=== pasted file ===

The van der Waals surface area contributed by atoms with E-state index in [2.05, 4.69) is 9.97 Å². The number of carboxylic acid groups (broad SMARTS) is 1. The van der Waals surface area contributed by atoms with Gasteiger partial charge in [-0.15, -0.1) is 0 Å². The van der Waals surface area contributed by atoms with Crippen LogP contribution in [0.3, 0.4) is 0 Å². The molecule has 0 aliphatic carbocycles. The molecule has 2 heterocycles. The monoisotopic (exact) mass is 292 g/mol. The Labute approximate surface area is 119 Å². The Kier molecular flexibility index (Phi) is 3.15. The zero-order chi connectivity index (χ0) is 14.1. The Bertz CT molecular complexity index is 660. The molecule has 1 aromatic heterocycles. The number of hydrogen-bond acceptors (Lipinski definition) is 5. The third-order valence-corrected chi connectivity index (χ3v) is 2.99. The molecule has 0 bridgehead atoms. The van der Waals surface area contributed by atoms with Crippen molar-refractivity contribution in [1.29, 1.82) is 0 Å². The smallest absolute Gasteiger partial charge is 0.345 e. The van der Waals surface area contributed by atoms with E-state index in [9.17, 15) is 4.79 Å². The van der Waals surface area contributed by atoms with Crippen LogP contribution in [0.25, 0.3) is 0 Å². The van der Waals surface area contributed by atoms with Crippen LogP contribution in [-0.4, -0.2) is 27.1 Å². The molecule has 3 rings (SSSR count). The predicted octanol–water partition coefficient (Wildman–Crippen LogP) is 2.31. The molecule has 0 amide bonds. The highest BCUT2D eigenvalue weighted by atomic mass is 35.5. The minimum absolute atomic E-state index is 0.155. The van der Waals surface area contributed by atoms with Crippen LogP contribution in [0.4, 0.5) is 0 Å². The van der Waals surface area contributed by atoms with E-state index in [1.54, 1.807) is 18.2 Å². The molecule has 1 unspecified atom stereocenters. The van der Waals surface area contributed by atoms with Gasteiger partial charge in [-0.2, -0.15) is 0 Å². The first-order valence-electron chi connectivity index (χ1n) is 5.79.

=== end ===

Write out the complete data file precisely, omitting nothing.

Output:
The van der Waals surface area contributed by atoms with E-state index in [2.05, 4.69) is 9.97 Å². The number of carboxylic acid groups (broad SMARTS) is 1. The van der Waals surface area contributed by atoms with Gasteiger partial charge in [-0.15, -0.1) is 0 Å². The van der Waals surface area contributed by atoms with Crippen LogP contribution in [0.3, 0.4) is 0 Å². The molecule has 0 aliphatic carbocycles. The molecule has 2 heterocycles. The monoisotopic (exact) mass is 292 g/mol. The Labute approximate surface area is 119 Å². The Kier molecular flexibility index (Phi) is 3.15. The zero-order chi connectivity index (χ0) is 14.1. The Bertz CT molecular complexity index is 660. The molecule has 1 aromatic heterocycles. The number of hydrogen-bond acceptors (Lipinski definition) is 5. The third-order valence-corrected chi connectivity index (χ3v) is 2.99. The molecule has 0 bridgehead atoms. The van der Waals surface area contributed by atoms with Crippen molar-refractivity contribution in [1.29, 1.82) is 0 Å². The smallest absolute Gasteiger partial charge is 0.345 e. The van der Waals surface area contributed by atoms with E-state index in [9.17, 15) is 4.79 Å². The van der Waals surface area contributed by atoms with Crippen LogP contribution in [0.25, 0.3) is 0 Å². The van der Waals surface area contributed by atoms with Crippen LogP contribution in [-0.4, -0.2) is 27.1 Å². The molecule has 3 rings (SSSR count). The predicted octanol–water partition coefficient (Wildman–Crippen LogP) is 2.31. The molecule has 0 amide bonds. The highest BCUT2D eigenvalue weighted by atomic mass is 35.5. The minimum absolute atomic E-state index is 0.155. The van der Waals surface area contributed by atoms with Crippen LogP contribution in [0.4, 0.5) is 0 Å². The van der Waals surface area contributed by atoms with E-state index in [1.54, 1.807) is 18.2 Å². The molecule has 1 unspecified atom stereocenters. The van der Waals surface area contributed by atoms with Gasteiger partial charge in [-0.2, -0.15) is 0 Å². The first-order valence-electron chi connectivity index (χ1n) is 5.79.